Gore Verbinski, who had directed the energetic kids pic Mousehunt, was attached, with Universal committing to a hefty budget to cover the live-action/CGI mix that Hanks and Sendak envisioned would bring the imaginary world to life. But Verbinski's vision clashed with Sendak's; the director was replaced by Eric Goldberg (co-director of Disney's Pocahontas) but, despite being fast-tracked by Universal for a summer 2005 release and an endless stream of writers and directors adding to the script and providing design work, the project stalled.

In the interim, Hanks and Playtone committed to the effects-heavy The Polar Express, set up at Warner Bros. (and backed by Australia's Village Roadshow). With Where The Wild Things Are now moribund at Universal, Playtone encouraged Warner/Roadshow to acquire it 'in turnaround' (a common Hollywood dealing by which one studio can relinquish a project's rights to another studio, in exchange for remuneration based on the development costs to-date).

The green light
In January 2006, Warner/Roadshow gave a greenlight to begin production. Announced as director was Spike Jonze, the coolest young filmmaker in Hollywood, with the arthouse hits Being John Malkovich and Adaptation to his credit. A few industry sceptics noted no big-budget family-oriented studio projects were on his resume, but Jonze's vision of the film as a live-action, on-location, dark adventure story impressed Sendak. He told the New York Times in October 2005: "I am in love with it. If Spike (does) not do this movie now, I would just as soon not see any version of it ever get made."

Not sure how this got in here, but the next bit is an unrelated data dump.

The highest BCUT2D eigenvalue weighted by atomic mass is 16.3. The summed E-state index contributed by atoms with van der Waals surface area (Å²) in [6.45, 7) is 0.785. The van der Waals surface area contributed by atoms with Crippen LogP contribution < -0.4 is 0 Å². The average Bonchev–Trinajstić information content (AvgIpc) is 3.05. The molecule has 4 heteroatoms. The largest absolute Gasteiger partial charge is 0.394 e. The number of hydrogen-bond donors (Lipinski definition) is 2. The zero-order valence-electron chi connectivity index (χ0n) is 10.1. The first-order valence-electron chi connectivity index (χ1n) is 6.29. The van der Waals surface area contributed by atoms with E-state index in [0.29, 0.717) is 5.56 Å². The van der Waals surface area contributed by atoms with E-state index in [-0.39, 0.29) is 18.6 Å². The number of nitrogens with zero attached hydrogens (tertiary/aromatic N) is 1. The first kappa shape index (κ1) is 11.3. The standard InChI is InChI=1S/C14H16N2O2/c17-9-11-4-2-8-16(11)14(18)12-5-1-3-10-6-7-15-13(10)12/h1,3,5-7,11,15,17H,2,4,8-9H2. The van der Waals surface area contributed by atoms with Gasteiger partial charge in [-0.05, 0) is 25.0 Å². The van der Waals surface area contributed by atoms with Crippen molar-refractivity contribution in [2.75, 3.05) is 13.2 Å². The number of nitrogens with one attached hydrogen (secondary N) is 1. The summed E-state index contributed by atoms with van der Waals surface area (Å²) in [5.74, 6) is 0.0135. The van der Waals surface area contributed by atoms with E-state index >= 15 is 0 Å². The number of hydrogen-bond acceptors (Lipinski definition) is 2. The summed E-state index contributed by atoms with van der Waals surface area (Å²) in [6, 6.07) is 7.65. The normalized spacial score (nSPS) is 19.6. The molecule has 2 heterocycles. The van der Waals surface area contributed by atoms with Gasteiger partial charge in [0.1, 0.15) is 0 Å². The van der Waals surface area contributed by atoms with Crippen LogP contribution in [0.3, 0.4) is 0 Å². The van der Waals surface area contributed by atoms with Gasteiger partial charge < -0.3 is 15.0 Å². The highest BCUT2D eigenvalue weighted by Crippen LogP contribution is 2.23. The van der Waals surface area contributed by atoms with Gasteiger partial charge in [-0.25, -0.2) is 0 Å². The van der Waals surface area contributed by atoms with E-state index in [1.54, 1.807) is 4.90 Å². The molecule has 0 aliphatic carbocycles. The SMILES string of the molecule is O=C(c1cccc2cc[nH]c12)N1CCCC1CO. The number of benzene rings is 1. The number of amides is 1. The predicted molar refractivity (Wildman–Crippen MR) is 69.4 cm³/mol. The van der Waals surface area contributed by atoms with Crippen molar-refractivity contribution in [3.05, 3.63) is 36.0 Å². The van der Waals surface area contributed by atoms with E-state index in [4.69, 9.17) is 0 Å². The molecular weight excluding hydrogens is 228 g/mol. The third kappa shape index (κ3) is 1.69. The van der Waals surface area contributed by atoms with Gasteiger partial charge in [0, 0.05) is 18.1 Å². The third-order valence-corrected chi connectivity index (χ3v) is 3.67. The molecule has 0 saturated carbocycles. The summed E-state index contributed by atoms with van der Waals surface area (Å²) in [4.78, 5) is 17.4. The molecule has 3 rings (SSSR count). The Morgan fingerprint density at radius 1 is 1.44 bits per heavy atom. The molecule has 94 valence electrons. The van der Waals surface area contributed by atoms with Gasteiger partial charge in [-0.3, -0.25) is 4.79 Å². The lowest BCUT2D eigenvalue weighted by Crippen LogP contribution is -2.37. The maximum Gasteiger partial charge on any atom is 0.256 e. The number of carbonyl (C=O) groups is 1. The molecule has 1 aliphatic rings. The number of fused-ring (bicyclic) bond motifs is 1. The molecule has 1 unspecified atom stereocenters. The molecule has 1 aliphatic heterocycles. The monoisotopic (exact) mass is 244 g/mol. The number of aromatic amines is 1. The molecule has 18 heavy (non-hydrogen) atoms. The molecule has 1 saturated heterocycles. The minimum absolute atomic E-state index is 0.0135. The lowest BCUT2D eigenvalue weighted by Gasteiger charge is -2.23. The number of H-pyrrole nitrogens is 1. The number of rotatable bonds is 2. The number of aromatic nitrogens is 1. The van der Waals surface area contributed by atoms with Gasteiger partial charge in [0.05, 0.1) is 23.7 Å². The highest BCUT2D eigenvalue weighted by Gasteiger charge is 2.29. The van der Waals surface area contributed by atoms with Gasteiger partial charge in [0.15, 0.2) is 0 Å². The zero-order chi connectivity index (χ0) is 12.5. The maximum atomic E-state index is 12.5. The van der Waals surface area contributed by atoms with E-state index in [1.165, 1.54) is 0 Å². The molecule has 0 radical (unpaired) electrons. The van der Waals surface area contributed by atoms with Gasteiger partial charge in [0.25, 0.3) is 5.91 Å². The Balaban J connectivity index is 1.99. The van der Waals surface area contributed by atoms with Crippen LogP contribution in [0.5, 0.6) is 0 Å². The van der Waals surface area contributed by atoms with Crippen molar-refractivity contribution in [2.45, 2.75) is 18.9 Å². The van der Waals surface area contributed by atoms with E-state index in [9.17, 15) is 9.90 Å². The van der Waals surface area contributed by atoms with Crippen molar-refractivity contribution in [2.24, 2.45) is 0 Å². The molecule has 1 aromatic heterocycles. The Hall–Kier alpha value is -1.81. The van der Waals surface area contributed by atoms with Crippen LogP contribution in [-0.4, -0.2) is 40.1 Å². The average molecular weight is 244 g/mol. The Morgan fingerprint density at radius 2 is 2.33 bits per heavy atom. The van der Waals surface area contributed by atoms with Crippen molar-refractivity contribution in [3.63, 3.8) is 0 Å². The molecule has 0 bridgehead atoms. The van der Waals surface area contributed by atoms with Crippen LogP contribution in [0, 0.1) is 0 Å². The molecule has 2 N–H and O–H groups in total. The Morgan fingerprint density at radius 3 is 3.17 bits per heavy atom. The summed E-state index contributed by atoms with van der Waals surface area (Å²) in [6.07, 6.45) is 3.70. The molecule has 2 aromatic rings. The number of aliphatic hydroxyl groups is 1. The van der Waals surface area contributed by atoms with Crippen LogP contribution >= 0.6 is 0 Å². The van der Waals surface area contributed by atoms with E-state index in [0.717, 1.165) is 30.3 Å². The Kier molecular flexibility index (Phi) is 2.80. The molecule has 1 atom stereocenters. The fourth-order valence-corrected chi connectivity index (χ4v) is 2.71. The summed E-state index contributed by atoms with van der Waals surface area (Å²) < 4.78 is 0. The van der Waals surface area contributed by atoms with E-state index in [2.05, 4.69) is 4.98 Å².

Principal photography began in mid-2006 in country Victoria.

To Warner/Roadshow's credit, they understood Jonze was a unique visionary and gave him a great deal of freedom (and money) to make his film. Sendak, Playtone and the other producing partners, Legendary Pictures, all liked what was coming from the film's shoot in distant Australia. With the first test screening scheduled for December 2007, hopes were high that Spike Jonze had captured the essence of Sendak' s classic story and families all around the world were in for a treat.

Testing times
That test-screening changed everything. Jonze's Where The Wild Things Are was very dark – some reports suggested it was 'subversive', 'too weird', 'unmarketable' as family entertainment – and that small children left the screening in tears. Playtone's Goetzman countered frantic post-screening reports with the following: "There was no screaming, no crying, none of that." Some feedback suggested Max Records, the young actor in the lead role, was bratty and unlikable - one scene sees him slap his mother (Catherine Keener).